Heartland Film Fest 2013 reviews, take two 

click to enlarge The Circle
  • The Circle

Heartland Film Festival announced its grand prize winners Oct. 19 at its awards ceremony, relocated this year to the Indiana Repertory Theatre. The results?

Narrative Feature ($50,000 grand prize): Hide Your Smiling Faces
Documentary Feature ($50,000): The Network
Narrative Short ($5,000): The Amber Amulet
Documentary Short ($5,000): Wrinkles of the City - La Havana
High School Film Competition ($2,500): Uprooted

Ed saw the grand prize winners; reviews are below.

This editor (Scott) rather enjoyed The Amber Amulet, an Australian adaptation of a young adult novel about "the masked avenger," a 12-year-old who believes in the magical power of minerals and inserts himself in the life of a neighboring couple after overhearing a bout of domestic violence.

It's charming, with a great payoff, and we highly recommend checking out the short program (Festival Shorts #1) of which it's a part - which also includes a fascinating, likably eccentric doc, The Circle, about people living above CERN in France and Switzerland.

The reviews (last week's batch is here)

click to enlarge Hide Your Smiling Faces
  • Hide Your Smiling Faces

Hide Your Smiling Faces
★★★★ (out of five)

We romanticize childhood in our memories and art. Our early years are remembered as a time of wonder, magic and play, of blissful innocence punctuated by moments of joy and sorrow. We recall grand adventures and significant encounters with playmates, family members and outsiders.

What we often forget is the serious business of being a child. Kids have to learn how to navigate through their environment, to make some kind of sense out of the vast world around them. They test the waters to see if the stories they've been told - in church, school, the playground and at bedtime - hold up in real life. They seek their place with their fellow travelers: playing games, inventing rituals, roughhousing, and sometimes actually talking to each other about big stuff like sex, death and the future.

Director-screenwriter-editor Daniel Patrick Carbone's debut, Hide Your Smiling Faces, is a mood piece depicting children in the wild. Set in an unnamed rural area with tree-covered hills, abandoned buildings and an inviting old railroad bridge, it follows brothers Eric (Nathan Varnson) and Tommy (Ryan Jones) and their respective groups of friends.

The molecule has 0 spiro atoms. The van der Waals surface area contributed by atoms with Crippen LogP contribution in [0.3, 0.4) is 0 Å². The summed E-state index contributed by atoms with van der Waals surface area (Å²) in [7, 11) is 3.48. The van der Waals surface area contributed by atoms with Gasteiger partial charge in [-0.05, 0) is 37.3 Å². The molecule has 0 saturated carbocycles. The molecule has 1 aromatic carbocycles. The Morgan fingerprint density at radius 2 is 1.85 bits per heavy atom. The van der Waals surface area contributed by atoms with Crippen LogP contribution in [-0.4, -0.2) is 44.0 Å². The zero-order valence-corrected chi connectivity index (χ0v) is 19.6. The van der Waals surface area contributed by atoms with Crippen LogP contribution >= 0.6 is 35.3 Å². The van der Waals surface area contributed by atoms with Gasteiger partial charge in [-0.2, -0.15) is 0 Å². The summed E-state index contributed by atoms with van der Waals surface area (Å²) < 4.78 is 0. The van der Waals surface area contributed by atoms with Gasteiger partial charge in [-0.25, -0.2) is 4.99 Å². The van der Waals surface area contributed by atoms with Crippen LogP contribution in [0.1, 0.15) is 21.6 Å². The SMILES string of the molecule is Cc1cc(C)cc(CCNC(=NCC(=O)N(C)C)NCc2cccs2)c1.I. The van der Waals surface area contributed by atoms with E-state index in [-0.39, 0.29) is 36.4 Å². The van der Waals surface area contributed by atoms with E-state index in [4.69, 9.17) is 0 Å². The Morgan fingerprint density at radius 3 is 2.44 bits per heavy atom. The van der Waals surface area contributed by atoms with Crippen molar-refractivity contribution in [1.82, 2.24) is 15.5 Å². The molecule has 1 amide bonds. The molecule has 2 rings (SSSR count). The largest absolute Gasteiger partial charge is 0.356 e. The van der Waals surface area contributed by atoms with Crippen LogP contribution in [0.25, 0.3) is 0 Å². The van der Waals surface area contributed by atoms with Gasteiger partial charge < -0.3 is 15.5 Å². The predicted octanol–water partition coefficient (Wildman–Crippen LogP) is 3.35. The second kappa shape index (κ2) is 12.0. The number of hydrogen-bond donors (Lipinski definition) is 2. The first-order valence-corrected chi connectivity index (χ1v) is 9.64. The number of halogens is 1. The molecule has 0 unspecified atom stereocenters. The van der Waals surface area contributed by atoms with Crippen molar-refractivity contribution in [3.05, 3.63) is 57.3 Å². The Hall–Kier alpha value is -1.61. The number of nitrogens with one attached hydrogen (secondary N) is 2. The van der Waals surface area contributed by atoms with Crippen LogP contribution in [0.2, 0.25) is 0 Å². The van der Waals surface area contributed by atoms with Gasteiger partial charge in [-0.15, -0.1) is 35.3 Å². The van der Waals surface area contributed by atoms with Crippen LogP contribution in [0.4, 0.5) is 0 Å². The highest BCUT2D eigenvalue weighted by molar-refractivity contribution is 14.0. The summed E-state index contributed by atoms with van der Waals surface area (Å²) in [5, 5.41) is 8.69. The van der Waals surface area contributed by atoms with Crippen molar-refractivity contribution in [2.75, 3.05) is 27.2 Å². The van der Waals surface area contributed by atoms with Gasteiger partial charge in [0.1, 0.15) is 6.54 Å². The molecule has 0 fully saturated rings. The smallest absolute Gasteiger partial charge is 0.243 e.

The plot? One day Eric looks over the edge of the bridge and sees Tommy's friend Ian laying dead on the ground below. It's unclear whether Ian's death was an accident, suicide or homicide, but that avenue is not pursued. The fact of Ian's death is what smacks the kids. One of their own has shuffled off this mortal coil and they don't even know what this mortal coil is yet.

Hide Your Smiling Faces deals with children dealing with death, in an woodsy atmosphere reminiscent of Stand By Me, only without all the showy stuff. The film wanders, just like the boys, in a manner reminiscent of The Tree of Life, only without the dinosaurs and all the scenes of Sean Penn staggering around.

I hope that paragraph didn't put you off, because there's a lot of good stuff happening in this movie. The wandering I cited is not aimless. It's more an unfocused search for truth, and at times a hasty retreat from hard realities. The acting is strong, especially by the boys playing the brothers. The visuals of the forest are beautiful and rich with inviting greens and browns. The music, by Robert Donne, perfectly suits the tone of the production.

There are two scenes near the end that made me uncomfortable. One involves a bear, and its inclusion seems unrealistic and forced. The second involves the last of a series of wrestling matches. I won't go into detail; suffice to say the scene felt as if filmmaker Carbone decided the production needed a striking climax and overdid it, crossing into Stand By Me territory.

Mind you, I love Stand By Me, but its broad strokes are different from the more subtle shadings of Carbone's story. Hide Your Smiling Faces is a rewarding contemplation, a relatable look at death that brims with life. - Ed Johnson-Ott

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